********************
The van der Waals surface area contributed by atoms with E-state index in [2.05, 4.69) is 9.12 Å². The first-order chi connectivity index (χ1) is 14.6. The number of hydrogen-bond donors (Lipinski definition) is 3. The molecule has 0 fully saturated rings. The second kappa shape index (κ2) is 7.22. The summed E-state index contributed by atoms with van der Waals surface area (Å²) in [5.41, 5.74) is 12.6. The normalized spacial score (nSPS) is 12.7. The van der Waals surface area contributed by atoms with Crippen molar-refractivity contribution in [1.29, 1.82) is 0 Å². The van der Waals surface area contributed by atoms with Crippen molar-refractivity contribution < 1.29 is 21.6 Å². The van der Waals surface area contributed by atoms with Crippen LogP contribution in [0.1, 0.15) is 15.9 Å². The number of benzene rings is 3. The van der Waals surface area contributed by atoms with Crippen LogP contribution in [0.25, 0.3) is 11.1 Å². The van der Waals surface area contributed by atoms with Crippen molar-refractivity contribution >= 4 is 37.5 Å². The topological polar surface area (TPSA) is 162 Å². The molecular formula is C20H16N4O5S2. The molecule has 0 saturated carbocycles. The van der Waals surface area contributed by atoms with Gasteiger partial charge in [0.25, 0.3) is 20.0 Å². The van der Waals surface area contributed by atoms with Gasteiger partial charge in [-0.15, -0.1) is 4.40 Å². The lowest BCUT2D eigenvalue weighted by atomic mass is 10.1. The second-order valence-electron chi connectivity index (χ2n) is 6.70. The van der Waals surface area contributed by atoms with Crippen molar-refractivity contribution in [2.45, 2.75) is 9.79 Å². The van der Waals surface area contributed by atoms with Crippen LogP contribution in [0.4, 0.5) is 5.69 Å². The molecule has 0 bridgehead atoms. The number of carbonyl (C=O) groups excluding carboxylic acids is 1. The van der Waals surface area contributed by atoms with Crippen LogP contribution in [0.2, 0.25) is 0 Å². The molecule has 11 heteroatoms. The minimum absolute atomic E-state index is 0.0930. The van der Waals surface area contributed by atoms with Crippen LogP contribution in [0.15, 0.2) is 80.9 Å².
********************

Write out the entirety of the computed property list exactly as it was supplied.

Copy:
The van der Waals surface area contributed by atoms with E-state index in [2.05, 4.69) is 9.12 Å². The first-order chi connectivity index (χ1) is 14.6. The number of hydrogen-bond donors (Lipinski definition) is 3. The molecule has 0 fully saturated rings. The second kappa shape index (κ2) is 7.22. The summed E-state index contributed by atoms with van der Waals surface area (Å²) in [5.41, 5.74) is 12.6. The normalized spacial score (nSPS) is 12.7. The van der Waals surface area contributed by atoms with Crippen molar-refractivity contribution in [1.29, 1.82) is 0 Å². The van der Waals surface area contributed by atoms with Crippen molar-refractivity contribution < 1.29 is 21.6 Å². The van der Waals surface area contributed by atoms with Crippen LogP contribution in [0.1, 0.15) is 15.9 Å². The number of benzene rings is 3. The van der Waals surface area contributed by atoms with Crippen LogP contribution in [0.25, 0.3) is 11.1 Å². The van der Waals surface area contributed by atoms with Crippen molar-refractivity contribution >= 4 is 37.5 Å². The topological polar surface area (TPSA) is 162 Å². The molecular formula is C20H16N4O5S2. The molecule has 0 saturated carbocycles. The van der Waals surface area contributed by atoms with Gasteiger partial charge in [0.25, 0.3) is 20.0 Å². The van der Waals surface area contributed by atoms with Gasteiger partial charge in [-0.15, -0.1) is 4.40 Å². The lowest BCUT2D eigenvalue weighted by atomic mass is 10.1. The second-order valence-electron chi connectivity index (χ2n) is 6.70. The van der Waals surface area contributed by atoms with Crippen molar-refractivity contribution in [2.45, 2.75) is 9.79 Å². The van der Waals surface area contributed by atoms with Crippen LogP contribution in [0.4, 0.5) is 5.69 Å². The molecule has 0 bridgehead atoms. The number of carbonyl (C=O) groups excluding carboxylic acids is 1. The van der Waals surface area contributed by atoms with Crippen LogP contribution in [0.2, 0.25) is 0 Å². The molecule has 11 heteroatoms. The minimum absolute atomic E-state index is 0.0930. The van der Waals surface area contributed by atoms with Crippen LogP contribution in [0.15, 0.2) is 80.9 Å².